Edelman addresses School of Social Work about closing the achievement gap


Nathan Goldsmith

Jonah Edelman, the CEO and founder of Stand for Children.

Rachel Thompson

Young children spend their days in early education like sponges, soaking up the knowledge and skills that will help them succeed later in life, said lecturer Jonah Edelman.

Edelman, the CEO and founder of Stand for Children, an organization that supports children’s educational interests, spoke at the School of Social Work on Wednesday about closing the achievement gap between students of different races and pushing all students toward success with proper support.

Those early yearnings to learn and absorb are often marred and overshadowed by adult discussions and political challenges that surround education today, he said.

“It’s we adults who ruin it for them — it’s not their failing,” he said. “We need to get away from adult debates and focus on what is best for students.”

Those adult debates include funding, unions and management of school boards, he said. While all of those issues have relevance in discussions of education, the emphasis should be placed on providing children with excellent educators and challenging academic programs, he said.

Edelman said the Austin Independent School District has made impressive strides that often go unnoticed by the press or a larger public audience.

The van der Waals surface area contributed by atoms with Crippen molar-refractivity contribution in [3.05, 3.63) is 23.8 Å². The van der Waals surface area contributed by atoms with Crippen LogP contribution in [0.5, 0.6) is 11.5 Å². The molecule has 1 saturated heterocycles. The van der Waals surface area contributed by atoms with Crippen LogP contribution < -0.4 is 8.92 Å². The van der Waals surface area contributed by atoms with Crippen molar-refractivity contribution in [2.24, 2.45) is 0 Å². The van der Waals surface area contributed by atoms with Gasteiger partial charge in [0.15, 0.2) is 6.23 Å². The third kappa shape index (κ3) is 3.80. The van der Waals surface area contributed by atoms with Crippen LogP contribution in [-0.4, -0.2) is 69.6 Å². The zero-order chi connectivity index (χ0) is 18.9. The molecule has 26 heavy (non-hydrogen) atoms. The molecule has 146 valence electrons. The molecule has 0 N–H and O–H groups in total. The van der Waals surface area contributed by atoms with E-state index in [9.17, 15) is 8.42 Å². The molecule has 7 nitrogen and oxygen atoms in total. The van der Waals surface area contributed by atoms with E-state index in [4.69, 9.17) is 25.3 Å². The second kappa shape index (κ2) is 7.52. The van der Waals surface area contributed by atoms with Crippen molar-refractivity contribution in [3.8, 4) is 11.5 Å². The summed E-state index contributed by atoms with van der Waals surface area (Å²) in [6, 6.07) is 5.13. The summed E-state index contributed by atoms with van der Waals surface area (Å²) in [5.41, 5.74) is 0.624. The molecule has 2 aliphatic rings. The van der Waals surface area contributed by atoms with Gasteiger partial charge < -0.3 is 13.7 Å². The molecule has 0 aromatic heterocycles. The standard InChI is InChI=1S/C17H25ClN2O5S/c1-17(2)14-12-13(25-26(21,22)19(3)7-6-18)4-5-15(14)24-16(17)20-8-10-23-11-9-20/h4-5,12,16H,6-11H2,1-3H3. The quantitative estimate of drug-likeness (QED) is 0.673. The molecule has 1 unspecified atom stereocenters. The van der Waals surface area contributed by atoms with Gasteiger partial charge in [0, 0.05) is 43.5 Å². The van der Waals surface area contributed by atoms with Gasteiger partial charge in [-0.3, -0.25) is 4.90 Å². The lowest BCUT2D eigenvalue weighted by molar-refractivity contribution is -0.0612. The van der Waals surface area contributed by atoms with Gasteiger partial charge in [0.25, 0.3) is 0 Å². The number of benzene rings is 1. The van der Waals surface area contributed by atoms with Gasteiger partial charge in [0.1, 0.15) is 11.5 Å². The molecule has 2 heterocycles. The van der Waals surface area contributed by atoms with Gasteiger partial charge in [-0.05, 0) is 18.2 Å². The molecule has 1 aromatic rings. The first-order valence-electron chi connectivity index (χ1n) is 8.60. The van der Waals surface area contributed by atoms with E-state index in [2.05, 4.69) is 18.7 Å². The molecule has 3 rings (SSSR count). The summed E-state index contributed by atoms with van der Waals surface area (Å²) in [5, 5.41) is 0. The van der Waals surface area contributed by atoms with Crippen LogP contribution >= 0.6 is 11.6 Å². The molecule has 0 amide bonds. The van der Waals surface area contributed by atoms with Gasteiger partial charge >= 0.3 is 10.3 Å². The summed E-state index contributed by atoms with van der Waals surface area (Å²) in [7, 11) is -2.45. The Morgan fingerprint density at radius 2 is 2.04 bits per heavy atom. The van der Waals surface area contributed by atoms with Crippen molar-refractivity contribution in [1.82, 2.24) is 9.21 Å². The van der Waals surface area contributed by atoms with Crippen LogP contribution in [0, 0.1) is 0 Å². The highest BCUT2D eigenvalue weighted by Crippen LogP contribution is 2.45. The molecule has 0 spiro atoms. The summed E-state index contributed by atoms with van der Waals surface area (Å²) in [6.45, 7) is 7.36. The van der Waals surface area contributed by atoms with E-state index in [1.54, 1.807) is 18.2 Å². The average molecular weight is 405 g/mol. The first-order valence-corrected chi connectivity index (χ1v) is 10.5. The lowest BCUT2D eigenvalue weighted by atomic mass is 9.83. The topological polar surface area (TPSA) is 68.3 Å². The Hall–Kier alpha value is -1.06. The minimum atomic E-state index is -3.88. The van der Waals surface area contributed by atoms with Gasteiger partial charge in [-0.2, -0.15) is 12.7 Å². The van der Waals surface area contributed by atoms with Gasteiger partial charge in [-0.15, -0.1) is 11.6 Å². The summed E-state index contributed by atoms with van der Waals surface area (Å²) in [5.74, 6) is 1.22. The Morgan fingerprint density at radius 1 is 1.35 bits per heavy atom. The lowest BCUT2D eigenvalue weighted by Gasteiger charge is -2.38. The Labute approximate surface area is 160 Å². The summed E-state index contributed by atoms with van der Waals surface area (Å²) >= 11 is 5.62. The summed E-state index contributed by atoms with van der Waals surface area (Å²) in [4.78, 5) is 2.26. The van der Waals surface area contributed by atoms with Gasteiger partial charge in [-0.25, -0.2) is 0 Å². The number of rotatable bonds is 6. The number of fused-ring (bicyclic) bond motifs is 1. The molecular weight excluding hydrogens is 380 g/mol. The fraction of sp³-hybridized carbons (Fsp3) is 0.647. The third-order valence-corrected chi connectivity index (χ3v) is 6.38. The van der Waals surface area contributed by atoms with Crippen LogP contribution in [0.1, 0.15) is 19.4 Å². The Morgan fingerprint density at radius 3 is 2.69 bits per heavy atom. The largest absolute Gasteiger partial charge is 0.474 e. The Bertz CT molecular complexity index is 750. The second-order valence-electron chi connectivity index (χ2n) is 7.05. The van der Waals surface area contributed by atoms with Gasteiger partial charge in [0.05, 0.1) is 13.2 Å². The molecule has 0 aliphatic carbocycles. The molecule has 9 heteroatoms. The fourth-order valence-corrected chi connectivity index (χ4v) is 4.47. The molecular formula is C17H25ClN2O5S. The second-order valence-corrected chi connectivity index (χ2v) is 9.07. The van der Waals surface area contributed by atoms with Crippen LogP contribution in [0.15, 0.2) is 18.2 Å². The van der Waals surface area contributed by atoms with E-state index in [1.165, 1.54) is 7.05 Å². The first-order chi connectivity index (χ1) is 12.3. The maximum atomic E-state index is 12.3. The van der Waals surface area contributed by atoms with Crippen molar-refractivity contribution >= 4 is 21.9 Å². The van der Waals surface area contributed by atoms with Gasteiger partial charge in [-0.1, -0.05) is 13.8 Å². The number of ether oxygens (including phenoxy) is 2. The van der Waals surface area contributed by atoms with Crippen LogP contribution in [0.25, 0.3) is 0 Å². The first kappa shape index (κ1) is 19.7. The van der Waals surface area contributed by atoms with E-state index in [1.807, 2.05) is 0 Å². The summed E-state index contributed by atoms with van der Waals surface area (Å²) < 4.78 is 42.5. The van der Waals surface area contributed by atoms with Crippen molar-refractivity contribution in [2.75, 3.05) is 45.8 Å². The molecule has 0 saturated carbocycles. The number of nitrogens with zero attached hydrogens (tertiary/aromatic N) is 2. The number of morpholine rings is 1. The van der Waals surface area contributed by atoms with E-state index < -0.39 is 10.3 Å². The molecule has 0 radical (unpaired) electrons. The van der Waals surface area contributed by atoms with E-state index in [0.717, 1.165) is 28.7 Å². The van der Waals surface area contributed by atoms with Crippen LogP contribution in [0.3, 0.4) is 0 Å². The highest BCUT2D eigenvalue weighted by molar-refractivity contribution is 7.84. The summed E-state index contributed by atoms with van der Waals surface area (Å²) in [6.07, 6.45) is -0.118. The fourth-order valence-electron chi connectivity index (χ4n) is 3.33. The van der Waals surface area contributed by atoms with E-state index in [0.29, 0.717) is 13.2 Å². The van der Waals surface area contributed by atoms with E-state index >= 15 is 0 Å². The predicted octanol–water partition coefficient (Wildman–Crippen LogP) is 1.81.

“There’s some really good things happening here in this community,” he said. “There is good leadership, good governance and wise use of funds. Austin students outscore their counterparts in several areas.”

Despite these signs of success, the district is also facing challenges, Edelman said, citing the achievement gap between African-American, Latino and white children.

Edelman said much of the responsibility of closing that gap rests on a community’s individuals and their willingness to help.

“The question for you to ask yourselves is, what can you do individually to address these needs?” he said. “Can you tutor? Can you mentor a kid? Can you join a nonprofit? You have to challenge yourself.”

Ramona Trevino, chief academic officer of AISD, said measuring academic performance is only part of what is needed to make sure students succeed in school.

“There’s this delicate balance between academic excellence and the human side of schooling,” she said. “The students are not widgets coming off the assembly line. Each one is unique in their character.”

Trevino said ensuring the success of English language learners is also achieved through encouraging the importance of speaking multiple languages.

“It’s very important for Spanish speakers in this district to know that Spanish is important,” she said. “We want them to be bi-literate, to be bi-cultural.” Gregory Vincent, vice president for the Division of Diversity and Community Engagement at UT, said the community should view public education as a collective benefit and attempt to break down the barriers that undermine a child’s ability to succeed.

“One of the most important things we can do is to restore this idea that education is a public good,” he said. “When an individual walks across the stage with a degree, the whole society benefits.”

Printed on Thursday, March 22, 2012 as: Speaker addresses children's education